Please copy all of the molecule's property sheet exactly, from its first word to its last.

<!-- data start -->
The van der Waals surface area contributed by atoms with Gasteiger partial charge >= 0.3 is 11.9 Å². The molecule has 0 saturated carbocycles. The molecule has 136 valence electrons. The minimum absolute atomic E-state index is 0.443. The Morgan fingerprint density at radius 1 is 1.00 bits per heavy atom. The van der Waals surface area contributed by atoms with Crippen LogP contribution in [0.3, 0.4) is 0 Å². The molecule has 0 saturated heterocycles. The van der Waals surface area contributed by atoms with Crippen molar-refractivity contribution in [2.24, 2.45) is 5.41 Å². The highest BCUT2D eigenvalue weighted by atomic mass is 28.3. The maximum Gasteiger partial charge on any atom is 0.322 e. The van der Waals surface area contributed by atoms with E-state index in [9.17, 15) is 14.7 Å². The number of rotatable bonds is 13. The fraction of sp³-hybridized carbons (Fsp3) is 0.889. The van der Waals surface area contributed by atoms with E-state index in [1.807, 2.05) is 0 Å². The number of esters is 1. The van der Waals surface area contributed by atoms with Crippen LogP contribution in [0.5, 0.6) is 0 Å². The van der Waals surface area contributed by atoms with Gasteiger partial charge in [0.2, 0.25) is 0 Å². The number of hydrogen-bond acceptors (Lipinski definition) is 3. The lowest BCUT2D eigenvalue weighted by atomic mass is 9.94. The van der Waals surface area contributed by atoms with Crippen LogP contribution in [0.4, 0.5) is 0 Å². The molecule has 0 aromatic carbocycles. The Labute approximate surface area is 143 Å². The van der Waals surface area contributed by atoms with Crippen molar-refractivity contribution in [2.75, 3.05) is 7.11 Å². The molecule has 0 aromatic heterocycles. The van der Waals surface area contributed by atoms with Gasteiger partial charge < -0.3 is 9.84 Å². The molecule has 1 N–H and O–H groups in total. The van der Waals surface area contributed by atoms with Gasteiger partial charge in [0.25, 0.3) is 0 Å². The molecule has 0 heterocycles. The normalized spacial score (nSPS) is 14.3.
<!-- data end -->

The van der Waals surface area contributed by atoms with Gasteiger partial charge >= 0.3 is 11.9 Å². The molecule has 0 saturated carbocycles. The molecule has 136 valence electrons. The minimum absolute atomic E-state index is 0.443. The Morgan fingerprint density at radius 1 is 1.00 bits per heavy atom. The van der Waals surface area contributed by atoms with Crippen LogP contribution in [0.3, 0.4) is 0 Å². The molecule has 0 saturated heterocycles. The van der Waals surface area contributed by atoms with Crippen molar-refractivity contribution in [2.24, 2.45) is 5.41 Å². The highest BCUT2D eigenvalue weighted by atomic mass is 28.3. The maximum Gasteiger partial charge on any atom is 0.322 e. The van der Waals surface area contributed by atoms with E-state index in [9.17, 15) is 14.7 Å². The number of rotatable bonds is 13. The fraction of sp³-hybridized carbons (Fsp3) is 0.889. The van der Waals surface area contributed by atoms with E-state index in [1.807, 2.05) is 0 Å². The number of esters is 1. The van der Waals surface area contributed by atoms with Crippen LogP contribution in [0.5, 0.6) is 0 Å². The van der Waals surface area contributed by atoms with Gasteiger partial charge in [0.2, 0.25) is 0 Å². The number of hydrogen-bond acceptors (Lipinski definition) is 3. The lowest BCUT2D eigenvalue weighted by atomic mass is 9.94. The van der Waals surface area contributed by atoms with Crippen LogP contribution in [0.4, 0.5) is 0 Å². The molecule has 0 aromatic carbocycles. The Labute approximate surface area is 143 Å². The van der Waals surface area contributed by atoms with Crippen molar-refractivity contribution in [2.75, 3.05) is 7.11 Å². The molecule has 0 aromatic heterocycles. The van der Waals surface area contributed by atoms with Gasteiger partial charge < -0.3 is 9.84 Å². The molecule has 1 N–H and O–H groups in total. The van der Waals surface area contributed by atoms with Gasteiger partial charge in [0.25, 0.3) is 0 Å². The molecule has 0 heterocycles. The normalized spacial score (nSPS) is 14.3.